The War Report: Slice of the cake (Week 29, 2017)
Six weight classes separate fighters from 105 to 122 pounds, leaving plenty of opportunity for the smaller men of boxing and create a competitive landscape that has flourished, no matter the attention it receives. On Friday, Sho Kimura will challenge Zou Shiming for the WBO flyweight title in Shanghai. On Sunday in Tokyo, Japan, Hiroto Kyoguchi won the IBF minimumweight title and, with Ryoichi Taguchi defending his WBA junior flyweight belt on the same evening, Japan now boasts 10 world titleholders at 122 pounds and under. Out of 24 belts up for grabs, that’s 42% of the little big men and second in total titles to the United States (16) across the entire spectrum of weight limits. Excluding unified titles, however, Japan and the U.S. sit atop all countries with 10 different world champions. Half of that total, for Japan, has been added since the very last day of 2016 and, while it has been quite a rise so far in the Far East, Japan can take it even further.
On August 15, Japan’s longest reigning champion Shinsuke Yamanaka will look to make the 13th defense of his WBC bantamweight title against his No. 1 contender, Mexico’s Luis Nery. Taking place in Kyoto, and on a Tuesday, Yamanaka’s streak shouldn’t go unnoticed (only he and Gennady Golovkin have 10-plus defenses of a current reign) and neither should this fight, as it either adds to a legend or begins a new one.
On August 26 (HBO), Yoshihiro Kamegai faces Miguel Cotto for the vacant WBO junior middleweight title and, with limited expectations as the massive underdog, the Japanese action fighter goes into Carson, California, with nothing to lose. The next day in Ashikita-gun, Tatsuya Fukuhara looks to defend his WBO minimumweight title for the first time since being elevated from interim status, post-Katsunari Takayama’s retirement. Japan will keep the belt in house, one way or the other, however, as Fukuhara faces fellow countryman Ryuyu Yamanaka. All this, of course, leads to a big date, not only for Japan but the entire region of weight classes it helps curate.
September 9, Naoya “The Monster” Inoue will make his American debut on an HBO tripleheader dedicated to the exposure of super flyweights. Billed “SuperFly,” the card will feature three fights that could easily be main events on their own (Srisaket Sor Rungvisai vs. Roman Gonzalez II and Juan Francisco Estrada vs. Carlos Cuadras round it out) but, for Japan, it’s the official exposure of their most heralded young phenom in his prime. Inoue looks to successfully defend his WBO super flyweight title for a sixth time vs. Antonio Nieves but there will be high expectations for the only Japanese fighter to potentially crack any pound-for-pound list.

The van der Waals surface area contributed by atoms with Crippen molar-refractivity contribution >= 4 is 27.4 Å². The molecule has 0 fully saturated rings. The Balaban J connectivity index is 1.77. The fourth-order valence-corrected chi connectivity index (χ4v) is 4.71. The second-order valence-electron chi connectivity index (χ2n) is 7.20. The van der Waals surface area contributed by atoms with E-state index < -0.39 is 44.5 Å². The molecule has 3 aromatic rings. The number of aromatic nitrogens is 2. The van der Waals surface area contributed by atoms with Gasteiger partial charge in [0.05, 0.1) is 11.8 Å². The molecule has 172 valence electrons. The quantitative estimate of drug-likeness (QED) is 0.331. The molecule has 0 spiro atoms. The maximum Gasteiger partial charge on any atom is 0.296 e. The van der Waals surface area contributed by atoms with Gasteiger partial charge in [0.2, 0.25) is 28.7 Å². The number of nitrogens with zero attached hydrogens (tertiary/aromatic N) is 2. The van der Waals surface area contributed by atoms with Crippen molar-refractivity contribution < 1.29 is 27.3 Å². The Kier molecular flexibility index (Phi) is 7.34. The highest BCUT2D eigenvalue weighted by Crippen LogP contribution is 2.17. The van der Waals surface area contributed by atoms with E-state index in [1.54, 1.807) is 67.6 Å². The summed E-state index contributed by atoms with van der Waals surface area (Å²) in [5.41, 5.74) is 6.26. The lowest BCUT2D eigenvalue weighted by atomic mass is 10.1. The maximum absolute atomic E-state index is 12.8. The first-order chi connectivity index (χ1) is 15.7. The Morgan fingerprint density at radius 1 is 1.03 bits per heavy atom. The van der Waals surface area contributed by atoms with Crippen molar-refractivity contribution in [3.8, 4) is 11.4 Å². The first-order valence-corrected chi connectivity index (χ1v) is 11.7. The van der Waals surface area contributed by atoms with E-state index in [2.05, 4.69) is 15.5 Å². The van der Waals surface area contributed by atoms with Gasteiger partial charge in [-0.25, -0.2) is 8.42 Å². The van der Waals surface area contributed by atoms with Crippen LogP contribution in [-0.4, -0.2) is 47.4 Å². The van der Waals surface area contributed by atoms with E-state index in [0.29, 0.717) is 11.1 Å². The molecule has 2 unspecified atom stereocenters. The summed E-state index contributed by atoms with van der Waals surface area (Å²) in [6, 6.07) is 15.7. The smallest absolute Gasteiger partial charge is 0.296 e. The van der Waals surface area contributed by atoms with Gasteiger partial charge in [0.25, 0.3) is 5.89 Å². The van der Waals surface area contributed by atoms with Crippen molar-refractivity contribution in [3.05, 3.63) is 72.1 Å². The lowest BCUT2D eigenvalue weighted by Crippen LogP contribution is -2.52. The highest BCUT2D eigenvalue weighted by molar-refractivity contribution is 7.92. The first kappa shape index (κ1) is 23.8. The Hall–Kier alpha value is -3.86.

Kosei Tanaka (WBO 108) and Yukinori Oguni (IBF 122) share a card on September 13 for their next defenses and soon to be announced Sho Ishida will have a mandatory bout with WBA super flyweight titlist Khalid Yafai. Also, Japan’s first Olympic gold medal winner since 1964, Ryota Murata, will have a rematch with Hassan N’Dam for a WBA middleweight trinket that was robbed from the former on the scorecards last May. Ken Shiro (WBC 108), Kazuto Ioka (WBA 112) and Daigo Higa (WBC 112) complete the list of Japanese world titleholders.
Contrary to when the United Kingdom boasted the most titleholders in boxing, no less than a year ago, Japan has quietly taken its spot, while the U.S. usually lingers in and around the top. No matter what recognition it gets, or is called for, it’s a serious accomplishment for any country and what they have consistently done from 105-to-122 pounds has been impressive for years. It’s not difficult to ignore the fact that, in the Land of the Rising Sun, most, if not all, top fighters at 122 pounds or less have had go to Japan to earn recognition or fight for one of the titles they’ve accrued. Luckily, the cultivators of boxing’s little big men will have a chance to spread across the Pacific on September 9 and, along with more exposure, maybe the appreciation will come then. Perhaps that rests on their monster to make a big enough splash but, no matter if the small guys fully catch the attention of those stateside, Japan will always enjoy an impressive slice of the cake from the entire boxing field.